A while back I mentioned the 3D arenas (20 in all, some of which have destructible elements) and how the size makes it feel less 2D in nature when battling. The same can’t exactly be said to be true of the game characters which even though are 3D models, look very 2D due to the ‘Japanesey’ hand drawn style. This doesn’t detract too much from anything though, just a little observation.
As usual I was quite excited to hear that it’s not only possible to play a regular two player battle on the console, but you can actually play the game online with a friend (or with random people from the world). I’m quite sorry to report that with the many net battles that I tried, all of them were so laggy that it made the game totally unplayable. I do not know if I was just rather unlucky and happened to be playing people who had a very high ping or that the Nintendo WiFi connection servers were just having a bad week, what I do think though is that of you’re only looking to buy this game for the online mode, I advise renting it from Blockbuster first.
Arcade fighter fans will be pleased to hear that it’s possible to use the Gamecube pad and Classic controller with this game. For those of you without retro pads you can play ‘Wii Style’ with gesture controls using the Wiimote and Nunchuck. I don’t mind a bit of Wii haggling but personally I chose to use my Gamecube pad for this one; I can’t quite get my head around Waggle beat ‘em ups yet.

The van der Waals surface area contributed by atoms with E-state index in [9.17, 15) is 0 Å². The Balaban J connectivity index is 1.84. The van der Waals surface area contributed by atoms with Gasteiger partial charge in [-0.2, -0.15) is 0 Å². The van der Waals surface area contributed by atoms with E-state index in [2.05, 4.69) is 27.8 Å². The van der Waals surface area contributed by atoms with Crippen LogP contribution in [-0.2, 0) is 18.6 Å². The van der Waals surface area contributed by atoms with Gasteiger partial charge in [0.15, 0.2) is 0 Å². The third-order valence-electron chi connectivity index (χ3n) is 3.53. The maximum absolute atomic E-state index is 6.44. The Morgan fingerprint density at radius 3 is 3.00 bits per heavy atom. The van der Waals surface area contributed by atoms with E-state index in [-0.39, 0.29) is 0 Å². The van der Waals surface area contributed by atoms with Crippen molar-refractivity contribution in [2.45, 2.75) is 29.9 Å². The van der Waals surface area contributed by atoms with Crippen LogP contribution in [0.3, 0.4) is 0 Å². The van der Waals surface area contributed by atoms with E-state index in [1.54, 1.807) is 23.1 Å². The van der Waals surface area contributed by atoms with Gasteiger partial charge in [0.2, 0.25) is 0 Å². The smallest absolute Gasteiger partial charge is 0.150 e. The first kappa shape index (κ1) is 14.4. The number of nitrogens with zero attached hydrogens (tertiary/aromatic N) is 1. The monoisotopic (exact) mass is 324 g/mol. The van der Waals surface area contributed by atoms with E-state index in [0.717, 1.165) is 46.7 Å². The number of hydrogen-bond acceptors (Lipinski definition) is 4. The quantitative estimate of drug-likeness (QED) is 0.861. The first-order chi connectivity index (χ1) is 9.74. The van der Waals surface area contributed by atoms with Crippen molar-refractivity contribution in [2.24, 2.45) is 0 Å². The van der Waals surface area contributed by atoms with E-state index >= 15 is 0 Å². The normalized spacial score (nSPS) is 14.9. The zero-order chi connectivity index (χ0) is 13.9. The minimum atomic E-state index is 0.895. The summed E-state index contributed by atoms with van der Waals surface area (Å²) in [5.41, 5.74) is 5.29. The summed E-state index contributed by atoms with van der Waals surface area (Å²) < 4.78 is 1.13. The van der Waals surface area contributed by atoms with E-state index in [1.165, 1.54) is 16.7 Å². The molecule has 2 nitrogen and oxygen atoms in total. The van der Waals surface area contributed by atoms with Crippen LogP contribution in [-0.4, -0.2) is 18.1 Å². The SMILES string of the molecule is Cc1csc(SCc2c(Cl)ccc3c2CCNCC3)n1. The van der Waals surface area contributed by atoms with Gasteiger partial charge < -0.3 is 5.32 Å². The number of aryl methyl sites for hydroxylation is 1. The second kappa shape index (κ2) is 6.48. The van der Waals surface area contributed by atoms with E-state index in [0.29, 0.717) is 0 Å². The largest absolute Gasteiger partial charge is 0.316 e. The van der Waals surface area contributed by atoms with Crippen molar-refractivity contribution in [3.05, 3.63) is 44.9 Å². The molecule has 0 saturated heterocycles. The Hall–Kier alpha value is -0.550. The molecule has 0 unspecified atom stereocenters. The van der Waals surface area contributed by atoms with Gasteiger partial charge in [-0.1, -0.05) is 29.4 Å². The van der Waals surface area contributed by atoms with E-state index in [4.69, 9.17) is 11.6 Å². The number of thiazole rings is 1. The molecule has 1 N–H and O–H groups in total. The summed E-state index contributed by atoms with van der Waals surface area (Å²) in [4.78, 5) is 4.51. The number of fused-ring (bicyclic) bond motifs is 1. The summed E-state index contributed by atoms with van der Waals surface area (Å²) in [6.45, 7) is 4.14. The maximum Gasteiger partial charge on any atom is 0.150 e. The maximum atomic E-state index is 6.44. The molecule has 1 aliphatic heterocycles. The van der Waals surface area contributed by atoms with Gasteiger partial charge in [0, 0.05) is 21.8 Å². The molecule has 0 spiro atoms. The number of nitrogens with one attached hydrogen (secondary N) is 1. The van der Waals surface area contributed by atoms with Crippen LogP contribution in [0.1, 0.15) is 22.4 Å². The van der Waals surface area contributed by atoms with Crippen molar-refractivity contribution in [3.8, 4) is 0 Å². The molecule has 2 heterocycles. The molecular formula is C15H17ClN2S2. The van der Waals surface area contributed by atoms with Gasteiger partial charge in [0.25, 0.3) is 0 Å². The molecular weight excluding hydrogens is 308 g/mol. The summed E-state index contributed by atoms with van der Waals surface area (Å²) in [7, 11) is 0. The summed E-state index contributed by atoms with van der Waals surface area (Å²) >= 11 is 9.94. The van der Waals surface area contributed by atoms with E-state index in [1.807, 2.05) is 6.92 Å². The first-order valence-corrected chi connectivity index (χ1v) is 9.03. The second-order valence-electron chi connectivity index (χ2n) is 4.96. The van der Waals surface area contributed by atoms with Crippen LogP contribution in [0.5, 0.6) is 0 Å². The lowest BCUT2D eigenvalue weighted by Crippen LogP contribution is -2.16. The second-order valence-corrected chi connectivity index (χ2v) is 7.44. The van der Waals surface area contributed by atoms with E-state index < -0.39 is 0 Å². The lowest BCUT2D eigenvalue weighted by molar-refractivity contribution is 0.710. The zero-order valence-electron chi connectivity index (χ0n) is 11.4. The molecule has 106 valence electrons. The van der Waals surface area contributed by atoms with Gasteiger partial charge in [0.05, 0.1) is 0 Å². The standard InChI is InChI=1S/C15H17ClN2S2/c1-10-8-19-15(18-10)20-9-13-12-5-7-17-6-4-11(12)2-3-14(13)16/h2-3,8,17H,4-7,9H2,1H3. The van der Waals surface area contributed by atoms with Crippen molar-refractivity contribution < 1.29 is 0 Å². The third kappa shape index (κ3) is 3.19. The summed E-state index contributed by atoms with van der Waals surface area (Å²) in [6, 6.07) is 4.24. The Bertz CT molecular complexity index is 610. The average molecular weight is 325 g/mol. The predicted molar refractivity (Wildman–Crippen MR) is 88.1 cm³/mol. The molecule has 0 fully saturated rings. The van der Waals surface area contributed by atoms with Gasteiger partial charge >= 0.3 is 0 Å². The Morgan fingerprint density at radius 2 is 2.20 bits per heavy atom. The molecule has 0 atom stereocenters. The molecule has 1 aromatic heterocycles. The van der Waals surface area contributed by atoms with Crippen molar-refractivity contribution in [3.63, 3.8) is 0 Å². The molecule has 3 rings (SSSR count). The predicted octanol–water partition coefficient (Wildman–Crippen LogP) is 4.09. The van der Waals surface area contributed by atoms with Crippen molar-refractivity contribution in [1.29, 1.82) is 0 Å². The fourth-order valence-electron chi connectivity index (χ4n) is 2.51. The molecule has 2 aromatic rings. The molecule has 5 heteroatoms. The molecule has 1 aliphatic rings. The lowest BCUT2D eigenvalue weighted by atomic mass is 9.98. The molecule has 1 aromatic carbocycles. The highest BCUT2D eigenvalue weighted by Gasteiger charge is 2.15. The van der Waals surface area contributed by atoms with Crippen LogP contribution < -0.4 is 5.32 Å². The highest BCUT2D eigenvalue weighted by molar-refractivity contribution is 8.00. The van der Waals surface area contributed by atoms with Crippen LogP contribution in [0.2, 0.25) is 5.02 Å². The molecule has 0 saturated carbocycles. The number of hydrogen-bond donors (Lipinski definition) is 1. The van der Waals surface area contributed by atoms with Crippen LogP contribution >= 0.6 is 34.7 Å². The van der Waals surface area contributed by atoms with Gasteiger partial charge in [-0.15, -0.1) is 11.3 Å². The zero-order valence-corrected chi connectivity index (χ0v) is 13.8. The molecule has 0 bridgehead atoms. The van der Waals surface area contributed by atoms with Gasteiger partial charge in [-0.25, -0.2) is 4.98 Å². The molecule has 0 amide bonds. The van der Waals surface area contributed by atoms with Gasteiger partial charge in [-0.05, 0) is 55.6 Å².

It’s odd; I find this an interesting yet quite frustrating game at the same time. It could be that I’m just totally rubbish at it, but I found that the CPU opponents were either incredibly stupid (flying out of the arena by themselves and gifting you the win) or super tough (just performing combo after combo) not giving you the slightest chance.
The graphics are actually pretty good and well animated. The special moves all have nice effects and everything runs crisp and smooth on the Wii. All of the characters wouldn’t be amiss from a proper hand drawn Japanese cartoon, once again I’m not really a fan of those, but you can’t knock the artistic talent behind them. Noise wise the game is very typical to the genre, lots of grunts, crashes, thwacks and explosions for you to listen to. Out of everything in the game it’s the voice samples that I find the most irritating; it seems every nook and cranny, every character and every menu screen is full of kiddie speech and pseudo macho overtones (it reminds me of awful ‘Gladiators Train 2 Win’ series from CITV, look it up on YouTube).
This game has its good points such as the large 3D arenas and room for strategy, but I find that is weighed down by the repetitive combat, lack of real control and cringe inducing voice acting. If you’re a fan of the series no doubt you’ll have this already, for those who haven’t got this and fancy a beat ‘em up while you’re waiting for Super Smash Brothers Brawl or the next Street Fighter game, by all means try this game but be warned, like Marmite and those Street Charity Workers you get in city centres on Saturdays, you’ll either love it or hate it.
Over all I give this an average 4 out of 10.